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Anne Arundel 100
Reading Race in Huck Finn
Written by By Christine A. Wooley, Assistant Professor of English
Early editions of Adventures of Huckleberry Finn were illustrated with drawings by then-unknown artist Edward W. Kemble. Twain is said to have complained the original Huck was not handsome enough; others criticize the original Jim for its stereotypical African-American characteristics.
What’s the key to thinking about the Adventures of Huckleberry Finn and race? The novel offers numerous starting points for those readers interested in such issues, but I would make a case for Twain’s satirical portrait of 19th-century reformers presented early in the novel, when Huck's father Pap − poor, powerless, and violently greedy for Huck’s money − makes his first appearance. Twain describes how the “new judge,” who has jailed Pap for public drunkenness (but neglected to assign Huck a more suitable legal guardian because he believes “families” shouldn’t be separated), decides to “make a man” of Pap. He takes Pap home, gives him clean clothes, multiple meals, and a lecture on temperance. Pap cries, declaring that he is a changed man. In response to these signs of a successful reformation, Huck describes how [t]he judge said he could hug him for them words; so he cried, and his wife she cried again; pap said he’d been a man that had always been misunderstood before, and the judge said he believed it. The old man said that what a man wanted that was down, was sympathy; and the judge said it was so; so they cried again.
Despite the tears of all involved, however, Pap’s conversion fails in less than 12 hours: he gets drunk, breaks his arm in two places, and nearly freezes to death.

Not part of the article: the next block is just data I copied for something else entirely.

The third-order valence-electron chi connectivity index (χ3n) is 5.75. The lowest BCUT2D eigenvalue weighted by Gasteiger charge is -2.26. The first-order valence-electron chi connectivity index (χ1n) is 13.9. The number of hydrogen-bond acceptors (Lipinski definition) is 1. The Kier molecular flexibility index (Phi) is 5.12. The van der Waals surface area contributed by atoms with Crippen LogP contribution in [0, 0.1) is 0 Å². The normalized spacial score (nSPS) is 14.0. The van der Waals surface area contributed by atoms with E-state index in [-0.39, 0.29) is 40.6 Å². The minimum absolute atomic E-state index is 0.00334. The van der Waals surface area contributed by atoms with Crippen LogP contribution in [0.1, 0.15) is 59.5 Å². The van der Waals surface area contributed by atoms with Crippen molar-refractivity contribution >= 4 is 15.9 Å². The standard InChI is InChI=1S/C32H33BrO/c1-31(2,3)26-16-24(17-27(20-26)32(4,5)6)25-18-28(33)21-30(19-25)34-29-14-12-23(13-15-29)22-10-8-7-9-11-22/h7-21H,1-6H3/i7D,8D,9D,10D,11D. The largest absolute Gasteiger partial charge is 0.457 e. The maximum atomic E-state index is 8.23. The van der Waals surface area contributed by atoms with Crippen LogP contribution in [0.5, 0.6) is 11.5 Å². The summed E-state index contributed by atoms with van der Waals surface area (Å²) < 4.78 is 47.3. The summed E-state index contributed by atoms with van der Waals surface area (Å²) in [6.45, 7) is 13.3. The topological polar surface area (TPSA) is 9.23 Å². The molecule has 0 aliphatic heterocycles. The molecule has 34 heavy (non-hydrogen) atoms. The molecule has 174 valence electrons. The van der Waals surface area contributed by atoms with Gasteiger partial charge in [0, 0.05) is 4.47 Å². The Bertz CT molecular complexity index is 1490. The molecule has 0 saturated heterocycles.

It doesn’t take much digging to see that the judge and his wife have been too quick to sympathize with Pap. Primed by popular fiction of the 19th century in which sympathy transforms the recalcitrant sinner, they are all too willing to believe that Pap is a changed man. Twain’s aim here is to point out how such sentimental stories set their readers up for real-life disappointment. Intractable villains like Pap are unlikely to change, no matter how good a story it would make, and upstanding citizens like the judge are foolish to let their sympathy jump ahead of their reason.
Adventures of Huckleberry Finn is consistent on this point: from characters like Emmeline Grangerford, whose poetry and pictures reduce death to trite iambic tetrameter and creepy portraits, to the King and the Duke, who try to con the Wilks sisters out of their inheritance, any time feelings are being formed through dramatic events and overblown rhetoric ripped from the pages of popular sentimental narratives, reader beware.
Nonetheless, the novel frequently − though not exclusively − presents Huck’s sympathetic feeling as the surest sign of his status as an ethical person. And while we see this sign in Huck’s reaction to the shootout between the feuding Grangerfords and the Shepherdsons, and in his decision to help Mary Ann Wilks outsmart the King and the Duke, nowhere is the presence of Huck’s sympathy more transformative than in his relationship with Jim, the slave who shares Huck’s journey down the river. It’s part of how Huck comes to see Jim as a friend to whom he has a moral obligation and an emotional connection. Sympathy helps Huck see Jim as human.